CT - Segment 1: Waterton Canyon to South Platte River
ElevationAscent: 2,512' 766 m
Descent: -1,902' -580 m
High: 7,506' 2,288 m
Low: 5,506' 1,678 m
GradeAvg Grade: 5% (3°)
Max Grade: 35% (19°)
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“A great trail beginning with South Platte views and finishing in a more alpine region.”— David B
Once you reach the shelter at the top of the trail near the dam, you continue on past the buildings to continue on the Colorado Trail. From here, your pace may slow, as the incline gets steeper and as the road turns more into true trail. Watch for rocks and roots, and be sure to bring plenty of food and water!
The first mile of the road is through open space with grasslands and cottonwoods along the Platte River. After this, you'll enter the canyon where the road winds alongside the river. Wildlife abounds here and you may see elk, big horn sheep, or other critters scattered through the mountains. You'll have great views of the Platte River as the road meanders along its banks for about six miles.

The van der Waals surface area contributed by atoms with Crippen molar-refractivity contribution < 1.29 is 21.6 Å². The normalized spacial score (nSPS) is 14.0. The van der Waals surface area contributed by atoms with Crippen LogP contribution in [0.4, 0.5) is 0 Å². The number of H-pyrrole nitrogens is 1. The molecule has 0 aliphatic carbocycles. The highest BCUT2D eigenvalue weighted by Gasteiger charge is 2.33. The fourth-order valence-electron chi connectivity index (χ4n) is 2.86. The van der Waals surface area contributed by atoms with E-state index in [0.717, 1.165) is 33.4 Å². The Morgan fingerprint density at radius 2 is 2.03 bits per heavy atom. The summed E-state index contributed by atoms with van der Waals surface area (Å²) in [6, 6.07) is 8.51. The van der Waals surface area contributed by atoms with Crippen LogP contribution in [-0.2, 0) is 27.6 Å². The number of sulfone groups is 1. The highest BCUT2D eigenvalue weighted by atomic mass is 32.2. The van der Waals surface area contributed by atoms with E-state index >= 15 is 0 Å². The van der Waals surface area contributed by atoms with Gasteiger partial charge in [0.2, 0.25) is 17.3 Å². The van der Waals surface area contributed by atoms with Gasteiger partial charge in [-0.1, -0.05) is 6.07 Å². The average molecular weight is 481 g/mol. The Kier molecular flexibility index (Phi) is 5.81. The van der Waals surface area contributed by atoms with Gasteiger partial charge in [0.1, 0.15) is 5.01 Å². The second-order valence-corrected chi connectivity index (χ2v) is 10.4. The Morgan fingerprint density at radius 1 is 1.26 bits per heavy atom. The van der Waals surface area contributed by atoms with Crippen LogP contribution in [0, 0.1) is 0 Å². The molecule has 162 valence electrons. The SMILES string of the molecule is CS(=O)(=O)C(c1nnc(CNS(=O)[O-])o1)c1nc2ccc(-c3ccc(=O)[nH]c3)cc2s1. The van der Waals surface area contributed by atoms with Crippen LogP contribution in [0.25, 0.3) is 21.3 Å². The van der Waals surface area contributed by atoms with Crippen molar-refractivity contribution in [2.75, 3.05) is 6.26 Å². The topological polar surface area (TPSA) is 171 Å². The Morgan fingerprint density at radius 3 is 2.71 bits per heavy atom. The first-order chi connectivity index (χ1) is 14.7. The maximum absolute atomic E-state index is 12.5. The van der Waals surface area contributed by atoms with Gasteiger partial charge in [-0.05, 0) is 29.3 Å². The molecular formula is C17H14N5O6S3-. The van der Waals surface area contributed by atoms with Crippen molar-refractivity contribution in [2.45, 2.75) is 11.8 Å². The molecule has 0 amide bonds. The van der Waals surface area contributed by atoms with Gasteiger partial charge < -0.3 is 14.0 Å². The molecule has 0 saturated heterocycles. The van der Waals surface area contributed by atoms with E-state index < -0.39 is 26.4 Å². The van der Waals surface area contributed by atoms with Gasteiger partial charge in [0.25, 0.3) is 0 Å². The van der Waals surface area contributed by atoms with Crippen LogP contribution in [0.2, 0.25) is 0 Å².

Around the three mile mark, there is a small pull-out with restrooms and a picnic spot. You'll see numerous mountain bikers along the way, and you may encounter a few Denver Water vehicles, but this is rare as the road is closed to motor vehicles.
Around 4.5 miles, the slope gets a bit steeper as you make your way up to a small man-made dam and reservoir. The road narrows here, and the rock outcroppings are a bit more pronounced than along the earlier miles of the road. Past this point, the road gets a little bit steeper (compared to the barely noticeable incline you were on previously) as you wind your way up past the Strontia Springs Dam.
You'll continue on past a sign marking the continuation of the Colorado Trail. Take in the scenery as you continue on the more narrow trail. Soon, you'll be climbing through singletrack trails, and will make use of various switchbacks. Be prepared for changing weather conditions, as you'll end your journey nearly 2,000 ft. higher than the starting point. The temperatures might drop quickly, and weather changes quickly.
Mixed pine and aspen forest, along with scrub brush and wild clover are dotted along this trail.
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